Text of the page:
After his adventures in Somaliland, Hamilton again returned to the Far East where he was the representative for the Pall Mall Gazette and The Times of India for Central Asia. He had also found time, in 1903, to be a war correspondent during the Balkan-Macedonia conflict. In 1904 his book, Korea, was published by William Heinemann, and also his Map of Korea in the same year. During 1904-05, Hamilton was a war correspondent during the Russo-Japanese War, and his notice in Who was Who records that he received the Russo-Japanese War medal.
From 1905-06 he was a special correspondent in Central Asia, and in the latter year his book, Afghanistan, was published by William Heinemann. Three years later, his book, Problems of the Middle East, was published by Eveleigh Nash, and in 1911 his book, Somaliland, was published by Hutchinson & Co. Hamilton was editor of the South China Morning Post during 1910-11. From October 1911 to April 1912, he was in Assam during the Abor operations, including the Mishmi and Miri Missions. Following these, his book, In Abor Jungles, was published in 1912 by Eveleigh Nash.
Hamilton’s last active service was when he was representing the Central News Agency in the Balkan War of October to December 1912, between Turkey and Bulgaria. During this war, in November, he was captured by the Bulgarians during their advance against Chatalja, and ‘as he was in Turkish dress they manacled him’ and he was taken a prisoner to Kirkkilisse.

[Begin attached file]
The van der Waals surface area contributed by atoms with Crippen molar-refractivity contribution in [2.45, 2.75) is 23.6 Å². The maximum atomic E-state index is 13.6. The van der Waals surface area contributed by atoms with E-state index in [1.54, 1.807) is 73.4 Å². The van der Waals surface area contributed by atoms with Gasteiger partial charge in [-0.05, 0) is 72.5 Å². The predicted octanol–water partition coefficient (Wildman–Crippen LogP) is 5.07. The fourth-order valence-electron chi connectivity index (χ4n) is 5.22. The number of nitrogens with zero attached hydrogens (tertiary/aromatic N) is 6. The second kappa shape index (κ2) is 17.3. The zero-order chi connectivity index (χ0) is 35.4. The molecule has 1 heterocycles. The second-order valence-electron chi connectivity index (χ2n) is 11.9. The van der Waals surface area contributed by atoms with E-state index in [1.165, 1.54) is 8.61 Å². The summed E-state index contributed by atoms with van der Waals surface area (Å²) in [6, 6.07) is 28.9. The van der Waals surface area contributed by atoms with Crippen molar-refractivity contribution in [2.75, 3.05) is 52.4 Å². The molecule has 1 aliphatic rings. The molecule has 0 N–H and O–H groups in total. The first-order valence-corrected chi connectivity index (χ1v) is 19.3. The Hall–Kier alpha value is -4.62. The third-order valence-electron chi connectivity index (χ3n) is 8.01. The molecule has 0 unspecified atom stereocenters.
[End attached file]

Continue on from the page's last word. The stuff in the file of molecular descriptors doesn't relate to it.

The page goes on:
After his release, Hamilton went to the United States on a lecture tour, but was discovered dead in a New York hotel on 13 June 1913. He had committed suicide by cutting his throat with a razor, an act attributed to despondency over the lack of financial success of his lecture tour. Hamilton was still only 39 years old. He was buried in Evergreen Cemetery, in Brooklyn. In addition to his books already quoted, Hamilton contributed a great number of articles to a variety of journals, including the United Service Magazine, the Fortnightly Review, the Hindustan Review, and the Commonwealth Military Journal. The group is accompanied by further research including an original copy of his Siege of Mafeking.